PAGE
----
Scottish Borders Region

Shillhope Law - G/SB-006

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Grid Reference NT 87309 09683
Latitude/Longitude 5522'51.3"N, 212'06.6"W
Maidenhead Square IO85VJ
Height 501 M / 1644 ft
Points 2
Bonus 3 points between 1/12 and 15/3
Activation History Summary,
Shillhope Law lies well into Upper Coquetdale, a very picturesque area of Northumberland well away from civilisation, but very popular with walkers, cyclists and others who enjoy getting out into the country away from it all.

Looking across the bridge over the Coquet at Weder Leap towards Shillhope Law

However the area is also a major military training area so the peace can often be disturbed by the sound of small arms fire, or even much heavier weaponry.  On your route to Shillhope Law, you will see at regular intervals, military warning and no entry signs on the left side of the road and the river Coquet, along with numerous red flags. These indicate the perimeter of the live firing area and while you may still find armed troops in action on the other side of the road and the river Coquet, their weapons will carry yellow attachments that signify only blank firing. You may even be stopped by troops to check whether you are part of their exercise. A characteristic of the area is sometimes the large number of spent blank ammunition cases amongst which there may occasionally be found one which failed to fire. If accompanied by children, the general advice is not to allow them to collect or play with spent ammunition cases just in case there is an unfired one amongst them.  At certain times of year, approaching Christmas, at lambing time (mid April-mid May),  and on about two weekends a month, there are non-firing days and on these days the red flags will come down and access to the MOD area, on certain roads, bridleways and footpaths is permitted.  Two publications, Public Access Guide, Otterburn Training Area and Upper Coquet Valley Access Guide, have been prepared jointly by the MOD and the National Park Authority and these can be obtained from National Park Information Centres, although they are sometimes like gold dust to obtain. In the last few years the MOD has adopted more visitor friendly approach, installing information boards at several points around the ranges and a website provides more information.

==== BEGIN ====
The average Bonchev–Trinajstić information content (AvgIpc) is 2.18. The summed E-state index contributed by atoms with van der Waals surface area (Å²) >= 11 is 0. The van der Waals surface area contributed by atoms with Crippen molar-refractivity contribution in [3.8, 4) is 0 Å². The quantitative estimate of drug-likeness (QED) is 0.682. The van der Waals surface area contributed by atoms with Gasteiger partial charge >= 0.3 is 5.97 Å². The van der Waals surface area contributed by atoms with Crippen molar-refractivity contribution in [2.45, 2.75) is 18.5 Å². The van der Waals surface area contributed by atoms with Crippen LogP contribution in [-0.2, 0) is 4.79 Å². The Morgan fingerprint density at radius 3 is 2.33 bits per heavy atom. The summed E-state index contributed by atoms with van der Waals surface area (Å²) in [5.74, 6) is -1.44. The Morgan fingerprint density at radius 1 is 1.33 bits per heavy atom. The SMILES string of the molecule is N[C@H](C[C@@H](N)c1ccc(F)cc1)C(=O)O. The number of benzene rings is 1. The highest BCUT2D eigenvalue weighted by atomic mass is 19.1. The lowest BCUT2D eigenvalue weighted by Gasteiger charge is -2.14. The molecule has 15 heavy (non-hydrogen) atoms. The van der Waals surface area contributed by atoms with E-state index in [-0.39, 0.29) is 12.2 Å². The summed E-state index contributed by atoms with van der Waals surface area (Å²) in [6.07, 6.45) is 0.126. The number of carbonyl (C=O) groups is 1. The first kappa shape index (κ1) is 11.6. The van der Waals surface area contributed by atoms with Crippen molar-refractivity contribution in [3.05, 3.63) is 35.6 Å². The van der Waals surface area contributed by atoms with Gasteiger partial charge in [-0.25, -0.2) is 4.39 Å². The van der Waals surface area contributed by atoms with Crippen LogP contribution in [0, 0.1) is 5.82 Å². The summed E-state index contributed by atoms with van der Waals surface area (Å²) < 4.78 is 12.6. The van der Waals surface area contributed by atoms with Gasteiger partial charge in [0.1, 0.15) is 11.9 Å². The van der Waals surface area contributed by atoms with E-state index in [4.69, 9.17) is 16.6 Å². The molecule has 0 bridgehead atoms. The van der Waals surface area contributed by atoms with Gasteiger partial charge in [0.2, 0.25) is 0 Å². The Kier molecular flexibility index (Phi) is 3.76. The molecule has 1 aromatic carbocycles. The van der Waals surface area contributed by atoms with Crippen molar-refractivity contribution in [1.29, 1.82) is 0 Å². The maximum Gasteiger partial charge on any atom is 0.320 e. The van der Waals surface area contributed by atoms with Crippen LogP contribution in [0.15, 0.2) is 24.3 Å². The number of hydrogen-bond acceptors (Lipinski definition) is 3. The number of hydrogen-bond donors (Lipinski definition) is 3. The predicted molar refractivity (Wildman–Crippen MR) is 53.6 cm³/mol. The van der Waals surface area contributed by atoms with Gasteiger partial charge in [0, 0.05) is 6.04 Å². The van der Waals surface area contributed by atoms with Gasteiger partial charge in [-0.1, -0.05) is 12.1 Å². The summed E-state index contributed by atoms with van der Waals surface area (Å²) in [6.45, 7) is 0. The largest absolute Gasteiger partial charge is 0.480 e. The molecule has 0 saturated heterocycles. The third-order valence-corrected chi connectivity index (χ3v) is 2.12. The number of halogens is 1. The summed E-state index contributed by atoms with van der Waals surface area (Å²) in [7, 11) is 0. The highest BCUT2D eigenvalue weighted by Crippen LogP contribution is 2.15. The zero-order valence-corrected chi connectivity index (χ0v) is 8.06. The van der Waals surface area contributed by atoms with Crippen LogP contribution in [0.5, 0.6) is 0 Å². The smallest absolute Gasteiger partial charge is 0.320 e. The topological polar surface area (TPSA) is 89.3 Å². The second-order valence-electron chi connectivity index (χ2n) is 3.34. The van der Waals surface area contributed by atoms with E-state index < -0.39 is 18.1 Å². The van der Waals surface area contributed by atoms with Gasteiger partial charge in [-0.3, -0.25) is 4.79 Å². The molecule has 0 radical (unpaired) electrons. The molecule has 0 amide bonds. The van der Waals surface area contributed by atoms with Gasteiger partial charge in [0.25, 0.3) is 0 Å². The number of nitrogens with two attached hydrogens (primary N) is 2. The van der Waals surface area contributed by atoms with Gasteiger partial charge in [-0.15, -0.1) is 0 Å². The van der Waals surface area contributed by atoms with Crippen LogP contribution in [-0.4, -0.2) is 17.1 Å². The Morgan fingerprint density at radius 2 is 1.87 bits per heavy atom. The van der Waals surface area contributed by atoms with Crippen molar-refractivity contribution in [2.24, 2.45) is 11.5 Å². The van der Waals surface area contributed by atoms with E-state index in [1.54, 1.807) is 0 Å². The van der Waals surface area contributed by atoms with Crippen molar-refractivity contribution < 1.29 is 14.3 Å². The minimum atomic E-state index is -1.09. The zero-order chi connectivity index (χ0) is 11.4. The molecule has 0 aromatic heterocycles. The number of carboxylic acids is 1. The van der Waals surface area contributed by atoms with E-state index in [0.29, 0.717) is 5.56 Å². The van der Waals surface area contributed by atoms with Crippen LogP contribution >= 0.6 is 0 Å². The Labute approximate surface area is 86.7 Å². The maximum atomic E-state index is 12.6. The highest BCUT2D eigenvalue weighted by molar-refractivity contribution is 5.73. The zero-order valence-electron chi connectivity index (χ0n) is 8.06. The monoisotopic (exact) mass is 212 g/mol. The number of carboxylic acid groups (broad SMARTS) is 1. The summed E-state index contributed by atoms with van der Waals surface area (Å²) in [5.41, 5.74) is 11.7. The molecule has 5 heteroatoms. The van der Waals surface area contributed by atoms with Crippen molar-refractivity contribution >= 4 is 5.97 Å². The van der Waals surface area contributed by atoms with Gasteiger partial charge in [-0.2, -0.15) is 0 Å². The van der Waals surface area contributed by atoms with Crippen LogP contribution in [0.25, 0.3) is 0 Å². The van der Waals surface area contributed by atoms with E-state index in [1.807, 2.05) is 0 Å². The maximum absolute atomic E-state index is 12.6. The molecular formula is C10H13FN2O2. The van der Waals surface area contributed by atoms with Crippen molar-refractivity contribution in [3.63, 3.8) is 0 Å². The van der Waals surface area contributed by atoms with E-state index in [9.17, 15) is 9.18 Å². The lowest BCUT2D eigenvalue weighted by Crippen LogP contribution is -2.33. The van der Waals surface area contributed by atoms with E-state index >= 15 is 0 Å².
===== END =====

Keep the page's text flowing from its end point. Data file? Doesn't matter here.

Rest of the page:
Most of the area around Shillhope Law, indeed much of upper Coquetdale became "open country" following the implementation of CRoW in May 2005. However there are quite a number of small areas that are not included in the "open country" and they ought to be fairly obvious as they tend to be enclosed fields. There are such areas both at Barrowburn and at Shillmoor, but these do not affect the suggested routes.

VHF activation with at least a half wave antenna, is practicable with good signals passing down the Coquet valley into the Northumberland and Tyneside areas.  Summit to summit is possible with other SB summits, LD, NP some SS and possibly SP.


 
Crown Copyright 2005
Image produced from Ordnance Survey's Get-a-map service.
Image reproduced with kind permission of Ordnance Survey and
Ordnance Survey of Northern Ireland.
 
OS Map: Explorer OL 16 The Cheviot Hills
Note that "open country" is indicated by the light yellow shading
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Getting There,
From the south there are two options depending on your starting point:
  • Take the A697 north off the A1 just north of Morpeth, passing through the Northumberland village of Longhorsley. About 2 miles north of Longhorsley after quite a long downhill run, in the dip before a long steady rise toward the village of Longframlington, take the B6344 left for Rothbury.  Continue on the B6344 to the village of Rothbury where just as you come into Rothbury the road number changes to the B6341. Pass straight through Rothbury and the next village of Thropton and about  1.8 miles after Thropton where the B6341 turns left, a minor road, which you take, signposted for Alwinton, Harbottle, and Sharperton continues almost straight ahead. Continue on this road through Sharperton, Thropton, and into the village of Alwinton ignoring all other side roads. Arriving in Alwinton the road turns left, passes the Rose and Thistle on the left, and the National Park Car Park on the right, a convenient place for a toilet stop. From Alwinton onward this road is for some of the time a dead end at Chew Green after another 12 miles. However in recent years, provided the red flag at Chew Green is not flying (regardless of other red flags) the road up to middle golden pot and then down to the A68 via Cottonshope is open to traffic . Long before Chew Green, for Shillhope Law there are two suggested starting points, the first you will come to at Shillmoor,  just over 3 miles from Alwinton and the second just before Barrowburn from a car park on the left about 5.6 miles beyond Alwinton.
     
  •  From the A1 Newcastle Western Bypass take the slip road signposted for the A696 to Jedburgh and Ponteland, and proceed along this dual carriageway past Newcastle Airport, where the dual carriage way ends, through Ponteland and the village of Belsay, past Kirkwhelpington and the Knowesgate Motel,  till at the hamlet of Raylees 14 miles beyond Belsay, you take a right turn off the A696 into a minor road signposted for Elsdon. If you wish to avoid this minor road which is quite narrow, you can continue on the A696 for a further 1.9 miles, where you make a very sharp right turn into the B6341 signposted for Elsdon and Rothbury. From Elsdon follow the directions from the north west immediately below.